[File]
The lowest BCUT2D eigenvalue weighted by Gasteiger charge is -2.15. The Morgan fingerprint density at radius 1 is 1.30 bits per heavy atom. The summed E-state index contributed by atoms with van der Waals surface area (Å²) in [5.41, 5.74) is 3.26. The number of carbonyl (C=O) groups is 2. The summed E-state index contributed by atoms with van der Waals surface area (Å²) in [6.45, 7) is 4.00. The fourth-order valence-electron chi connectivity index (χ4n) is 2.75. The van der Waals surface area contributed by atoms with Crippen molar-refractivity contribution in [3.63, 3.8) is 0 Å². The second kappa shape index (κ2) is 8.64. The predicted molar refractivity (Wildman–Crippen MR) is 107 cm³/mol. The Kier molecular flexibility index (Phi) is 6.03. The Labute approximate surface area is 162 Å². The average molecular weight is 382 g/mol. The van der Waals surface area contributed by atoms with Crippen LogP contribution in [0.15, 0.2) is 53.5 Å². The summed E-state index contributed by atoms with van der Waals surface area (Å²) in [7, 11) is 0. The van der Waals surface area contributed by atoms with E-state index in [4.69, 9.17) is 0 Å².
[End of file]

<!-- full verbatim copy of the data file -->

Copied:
The lowest BCUT2D eigenvalue weighted by Gasteiger charge is -2.15. The Morgan fingerprint density at radius 1 is 1.30 bits per heavy atom. The summed E-state index contributed by atoms with van der Waals surface area (Å²) in [5.41, 5.74) is 3.26. The number of carbonyl (C=O) groups is 2. The summed E-state index contributed by atoms with van der Waals surface area (Å²) in [6.45, 7) is 4.00. The fourth-order valence-electron chi connectivity index (χ4n) is 2.75. The van der Waals surface area contributed by atoms with Crippen molar-refractivity contribution in [3.63, 3.8) is 0 Å². The second kappa shape index (κ2) is 8.64. The predicted molar refractivity (Wildman–Crippen MR) is 107 cm³/mol. The Kier molecular flexibility index (Phi) is 6.03. The Labute approximate surface area is 162 Å². The average molecular weight is 382 g/mol. The van der Waals surface area contributed by atoms with Crippen LogP contribution in [0.15, 0.2) is 53.5 Å². The summed E-state index contributed by atoms with van der Waals surface area (Å²) in [7, 11) is 0. The van der Waals surface area contributed by atoms with E-state index in [4.69, 9.17) is 0 Å².